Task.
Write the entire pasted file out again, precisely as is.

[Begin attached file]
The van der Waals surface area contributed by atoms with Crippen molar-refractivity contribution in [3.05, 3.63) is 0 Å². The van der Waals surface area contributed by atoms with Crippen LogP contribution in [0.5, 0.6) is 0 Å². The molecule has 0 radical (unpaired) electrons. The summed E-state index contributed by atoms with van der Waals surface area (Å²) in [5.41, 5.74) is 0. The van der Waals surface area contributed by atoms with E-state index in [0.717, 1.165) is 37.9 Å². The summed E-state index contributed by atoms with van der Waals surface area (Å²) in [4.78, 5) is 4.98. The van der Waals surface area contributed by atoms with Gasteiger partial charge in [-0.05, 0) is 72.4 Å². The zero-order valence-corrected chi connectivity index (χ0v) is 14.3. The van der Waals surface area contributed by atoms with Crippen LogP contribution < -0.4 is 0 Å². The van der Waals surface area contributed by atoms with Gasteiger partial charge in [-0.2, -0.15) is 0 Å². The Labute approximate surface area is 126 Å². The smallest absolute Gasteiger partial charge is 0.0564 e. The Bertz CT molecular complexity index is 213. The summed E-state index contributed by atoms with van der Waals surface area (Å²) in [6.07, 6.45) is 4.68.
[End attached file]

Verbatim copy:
The van der Waals surface area contributed by atoms with Crippen molar-refractivity contribution in [3.05, 3.63) is 0 Å². The van der Waals surface area contributed by atoms with Crippen LogP contribution in [0.5, 0.6) is 0 Å². The molecule has 0 radical (unpaired) electrons. The summed E-state index contributed by atoms with van der Waals surface area (Å²) in [5.41, 5.74) is 0. The van der Waals surface area contributed by atoms with E-state index in [0.717, 1.165) is 37.9 Å². The summed E-state index contributed by atoms with van der Waals surface area (Å²) in [4.78, 5) is 4.98. The van der Waals surface area contributed by atoms with Gasteiger partial charge in [-0.05, 0) is 72.4 Å². The zero-order valence-corrected chi connectivity index (χ0v) is 14.3. The van der Waals surface area contributed by atoms with Crippen LogP contribution < -0.4 is 0 Å². The van der Waals surface area contributed by atoms with Gasteiger partial charge in [-0.2, -0.15) is 0 Å². The Labute approximate surface area is 126 Å². The smallest absolute Gasteiger partial charge is 0.0564 e. The Bertz CT molecular complexity index is 213. The summed E-state index contributed by atoms with van der Waals surface area (Å²) in [6.07, 6.45) is 4.68.